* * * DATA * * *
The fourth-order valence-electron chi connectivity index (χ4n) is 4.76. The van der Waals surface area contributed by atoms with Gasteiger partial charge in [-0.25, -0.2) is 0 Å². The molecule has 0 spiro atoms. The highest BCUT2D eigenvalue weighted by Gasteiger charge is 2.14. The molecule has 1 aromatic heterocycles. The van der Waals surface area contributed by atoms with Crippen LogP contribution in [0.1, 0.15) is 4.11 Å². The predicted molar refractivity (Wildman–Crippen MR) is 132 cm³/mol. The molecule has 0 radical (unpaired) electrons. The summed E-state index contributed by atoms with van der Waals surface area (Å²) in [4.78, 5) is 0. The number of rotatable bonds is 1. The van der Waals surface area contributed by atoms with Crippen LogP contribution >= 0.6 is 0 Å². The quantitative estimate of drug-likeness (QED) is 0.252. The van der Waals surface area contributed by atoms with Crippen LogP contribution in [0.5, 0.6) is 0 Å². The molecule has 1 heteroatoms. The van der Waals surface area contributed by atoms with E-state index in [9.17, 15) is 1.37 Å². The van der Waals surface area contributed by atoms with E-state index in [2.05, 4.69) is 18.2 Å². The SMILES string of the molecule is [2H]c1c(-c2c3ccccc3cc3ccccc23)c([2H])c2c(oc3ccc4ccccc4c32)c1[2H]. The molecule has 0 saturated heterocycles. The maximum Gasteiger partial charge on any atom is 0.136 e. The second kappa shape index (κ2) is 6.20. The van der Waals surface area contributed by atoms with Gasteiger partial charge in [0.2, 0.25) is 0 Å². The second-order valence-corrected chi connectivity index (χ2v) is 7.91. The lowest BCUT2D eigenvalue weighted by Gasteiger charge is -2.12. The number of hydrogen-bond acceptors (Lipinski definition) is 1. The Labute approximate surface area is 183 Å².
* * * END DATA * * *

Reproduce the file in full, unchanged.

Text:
The fourth-order valence-electron chi connectivity index (χ4n) is 4.76. The van der Waals surface area contributed by atoms with Gasteiger partial charge in [-0.25, -0.2) is 0 Å². The molecule has 0 spiro atoms. The highest BCUT2D eigenvalue weighted by Gasteiger charge is 2.14. The molecule has 1 aromatic heterocycles. The van der Waals surface area contributed by atoms with Crippen LogP contribution in [0.1, 0.15) is 4.11 Å². The predicted molar refractivity (Wildman–Crippen MR) is 132 cm³/mol. The molecule has 0 radical (unpaired) electrons. The summed E-state index contributed by atoms with van der Waals surface area (Å²) in [4.78, 5) is 0. The number of rotatable bonds is 1. The van der Waals surface area contributed by atoms with Crippen LogP contribution >= 0.6 is 0 Å². The quantitative estimate of drug-likeness (QED) is 0.252. The van der Waals surface area contributed by atoms with Crippen LogP contribution in [0.5, 0.6) is 0 Å². The molecule has 1 heteroatoms. The van der Waals surface area contributed by atoms with E-state index in [9.17, 15) is 1.37 Å². The van der Waals surface area contributed by atoms with E-state index in [2.05, 4.69) is 18.2 Å². The SMILES string of the molecule is [2H]c1c(-c2c3ccccc3cc3ccccc23)c([2H])c2c(oc3ccc4ccccc4c32)c1[2H]. The molecule has 0 saturated heterocycles. The maximum Gasteiger partial charge on any atom is 0.136 e. The second kappa shape index (κ2) is 6.20. The van der Waals surface area contributed by atoms with Gasteiger partial charge in [0.2, 0.25) is 0 Å². The second-order valence-corrected chi connectivity index (χ2v) is 7.91. The lowest BCUT2D eigenvalue weighted by Gasteiger charge is -2.12. The number of hydrogen-bond acceptors (Lipinski definition) is 1. The Labute approximate surface area is 183 Å².